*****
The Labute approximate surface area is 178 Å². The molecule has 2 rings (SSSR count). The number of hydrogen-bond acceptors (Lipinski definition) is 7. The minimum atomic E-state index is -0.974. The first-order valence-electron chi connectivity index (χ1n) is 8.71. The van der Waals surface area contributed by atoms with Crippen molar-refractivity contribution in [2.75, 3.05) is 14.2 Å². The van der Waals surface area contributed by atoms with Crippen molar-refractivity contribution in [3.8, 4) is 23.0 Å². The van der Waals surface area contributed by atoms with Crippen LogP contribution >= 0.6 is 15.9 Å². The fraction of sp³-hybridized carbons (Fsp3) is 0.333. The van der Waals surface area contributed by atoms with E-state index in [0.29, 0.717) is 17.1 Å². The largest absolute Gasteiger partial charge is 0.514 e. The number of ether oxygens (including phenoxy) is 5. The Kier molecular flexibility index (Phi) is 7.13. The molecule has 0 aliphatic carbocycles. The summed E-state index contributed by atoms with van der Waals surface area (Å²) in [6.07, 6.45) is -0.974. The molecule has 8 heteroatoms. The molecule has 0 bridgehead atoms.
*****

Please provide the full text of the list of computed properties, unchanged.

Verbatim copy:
The Labute approximate surface area is 178 Å². The molecule has 2 rings (SSSR count). The number of hydrogen-bond acceptors (Lipinski definition) is 7. The minimum atomic E-state index is -0.974. The first-order valence-electron chi connectivity index (χ1n) is 8.71. The van der Waals surface area contributed by atoms with Crippen molar-refractivity contribution in [2.75, 3.05) is 14.2 Å². The van der Waals surface area contributed by atoms with Crippen molar-refractivity contribution in [3.8, 4) is 23.0 Å². The van der Waals surface area contributed by atoms with Crippen LogP contribution >= 0.6 is 15.9 Å². The fraction of sp³-hybridized carbons (Fsp3) is 0.333. The van der Waals surface area contributed by atoms with E-state index in [0.29, 0.717) is 17.1 Å². The largest absolute Gasteiger partial charge is 0.514 e. The number of ether oxygens (including phenoxy) is 5. The Kier molecular flexibility index (Phi) is 7.13. The molecule has 0 aliphatic carbocycles. The summed E-state index contributed by atoms with van der Waals surface area (Å²) in [6.07, 6.45) is -0.974. The molecule has 8 heteroatoms. The molecule has 0 bridgehead atoms.